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Toronto Blue Jays pitcher Jason Frasor throws at the team's MLB baseball spring training facility in Dunedin, Florida February 19, 2010. (FRED THORNHILL)
Toronto Blue Jays pitcher Jason Frasor throws at the team's MLB baseball spring training facility in Dunedin, Florida February 19, 2010. (FRED THORNHILL)

Toronto holding auditions for a closer Add to ...

Cito Gaston faced some pretty good pitchers during his 11-year playing career, including Fergie Jenkins and Tom Seaver, and the Toronto Blue Jays manager recalls what both had in common - a nasty changeup.

"Jenkins had one of the best," Gaston said yesterday, settling into full nostalgia mode at the Blue Jays spring training camp. "Fergie's back foot would not leave that mound. He was just all arm and he'd give you the same motion and everything.

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"Great changeup - although he had some kind of a slider, too."

Prompting Gaston's trip down memory lane was a discussion about Jason Frasor, one of three pitchers the Blue Jays are auditioning for the role of closer this season.

Frasor's sixth major-league season (2009) was his best, at times filling in as the team's stopper when injuries dictated, and he never really looked out of place. The 32-year-old credits a changeup pitch that he added to his repertoire as the secret to his success.

"Going through the [American League]East, facing the same hitters - Boston, New York - and coming up with something different, that helped," Frasor said. "I got a lot of outs with it because, with those lineups, they're looking for a lot of heaters."

He picked up a career-high seven wins (against three losses), all in relief, tying him for fourth in the AL among relievers. He also was credited with 11 saves and posted a 2.50 earned-run average in 61 games. Another crucial stat: Frasor cut down his walks by 50 per cent (to 16) from the season before.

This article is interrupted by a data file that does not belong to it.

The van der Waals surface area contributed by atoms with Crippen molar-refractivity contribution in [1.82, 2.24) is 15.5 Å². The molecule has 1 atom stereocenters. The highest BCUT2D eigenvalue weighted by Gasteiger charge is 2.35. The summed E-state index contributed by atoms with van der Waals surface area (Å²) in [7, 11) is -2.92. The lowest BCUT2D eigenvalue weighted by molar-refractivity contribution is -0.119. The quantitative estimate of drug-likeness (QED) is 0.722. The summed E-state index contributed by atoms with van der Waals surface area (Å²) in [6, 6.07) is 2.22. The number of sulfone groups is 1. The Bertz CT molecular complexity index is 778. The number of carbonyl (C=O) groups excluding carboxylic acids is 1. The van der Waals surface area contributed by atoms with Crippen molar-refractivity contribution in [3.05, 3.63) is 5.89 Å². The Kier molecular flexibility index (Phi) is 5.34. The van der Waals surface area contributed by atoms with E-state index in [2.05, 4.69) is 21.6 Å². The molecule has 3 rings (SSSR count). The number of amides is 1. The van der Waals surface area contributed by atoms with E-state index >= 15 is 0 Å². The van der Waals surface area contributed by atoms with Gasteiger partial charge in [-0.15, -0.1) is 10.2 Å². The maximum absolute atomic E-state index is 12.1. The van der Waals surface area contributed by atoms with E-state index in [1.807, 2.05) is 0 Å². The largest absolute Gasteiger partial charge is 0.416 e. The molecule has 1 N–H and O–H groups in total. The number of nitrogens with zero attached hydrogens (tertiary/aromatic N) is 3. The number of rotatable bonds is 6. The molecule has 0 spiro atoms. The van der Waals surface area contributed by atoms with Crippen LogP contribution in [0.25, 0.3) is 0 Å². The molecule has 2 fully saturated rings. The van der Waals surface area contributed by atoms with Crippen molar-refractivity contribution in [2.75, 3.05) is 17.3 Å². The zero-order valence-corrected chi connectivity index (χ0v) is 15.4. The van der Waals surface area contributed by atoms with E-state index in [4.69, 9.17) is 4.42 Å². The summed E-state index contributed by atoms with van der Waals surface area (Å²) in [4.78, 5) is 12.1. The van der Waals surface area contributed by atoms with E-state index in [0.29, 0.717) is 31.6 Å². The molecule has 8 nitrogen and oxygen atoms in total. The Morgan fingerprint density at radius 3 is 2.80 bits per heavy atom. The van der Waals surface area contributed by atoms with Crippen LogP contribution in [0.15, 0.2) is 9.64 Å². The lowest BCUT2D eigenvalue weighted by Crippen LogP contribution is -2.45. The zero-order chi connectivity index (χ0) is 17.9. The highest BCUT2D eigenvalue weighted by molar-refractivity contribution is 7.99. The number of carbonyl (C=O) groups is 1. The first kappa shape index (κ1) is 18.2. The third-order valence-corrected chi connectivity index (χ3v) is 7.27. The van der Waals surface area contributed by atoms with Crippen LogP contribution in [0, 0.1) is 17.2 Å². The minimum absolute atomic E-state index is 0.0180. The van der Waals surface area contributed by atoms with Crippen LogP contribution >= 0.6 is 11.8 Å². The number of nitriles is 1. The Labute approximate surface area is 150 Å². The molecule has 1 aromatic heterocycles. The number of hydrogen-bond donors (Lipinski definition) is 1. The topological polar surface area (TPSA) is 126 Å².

Frasor said he had toyed with throwing a changeup since he was a rookie, but never took it to heart until 2009.

"Last year, I figured it out, simplified it, and really have a good feel for it," he said.

The constant refrain from pitching coaches to their charges is to alter the speed of the pitches to keep the hitters off-balance. Many don't listen, believing power is the key to success.

"The changeup is the toughest pitch to recognize what it is, the speed of it," Gaston said. "And that's why they keep saying it. But pitchers don't realize it sometimes. They think because they take a little off they're going to get killed.

"It's the best pitch in baseball because you can't distinguish what it is."

In addition to Frasor, the Blue Jays are also eyeing left-hander Scott Downs and righty Kevin Gregg for the closer's job.

The work gets more serious starting today, when the Blue Jays will play their first Grapefruit League game against the Detroit Tigers.

While Frasor and Downs could both pass for choirboys, Gregg - 6 foot 6 and 245 pounds - has the robust look of the classic stopper.

"He has the stature," Blue Jays pitching coach Bruce Walton said. "He's big, he don't look real nice, and I don't think he is nice when he gets out on the mound. He has that appearance that he's going out there and he doesn't even want to see you foul a ball off. That's pretty special."

If anyone has the inside track, it is probably Gregg, won signed a one-year, $2.45-million (U.S.) contract in the off-season.

After totalling 61 saves in two seasons with the Florida Marlins, Gregg was traded to the Chicago Cubs, but 2009 was a struggle as he went 5-6 with 23 saves and a 4.72 ERA. He also surrendered 13 home runs, tying him for the major-league lead among relief pitchers, and eventually lost his closer's job last August.

Gregg said he was wearing down as the 2009 season went on, the result of having knee surgery before he was traded to the Cubs. He says he feels fine now, and likes what he has seen so far of his new Toronto teammates.

"It's a building process," the 31-year-old said. "We're not a $200-million payroll team. We got good money in the team, but we've got a lot of young guys with a lot of potential and upside that can make a good combination."

PLAY BALL

The Toronto Blue Jays will play their first game of the Grapefruit League season this afternoon, against the Detroit Tigers at Dunedin Stadium.

Ricky Romero, a 13-game winner in his rookie campaign last season, will get the start for Toronto and is expected to pitch two innings.

The Blue Jays' starting lineup today:

1. Jose Bautista, 3B

2. Aaron Hill, 2B

3. Adam Lind, DH

4. Vernon Wells, CF

5. Lyle Overbay, 1B

6. John Buck, C

7. Jeremy Reed, RF

8. Alex Gonzalez, SS

9. Travis Snider, LF

 

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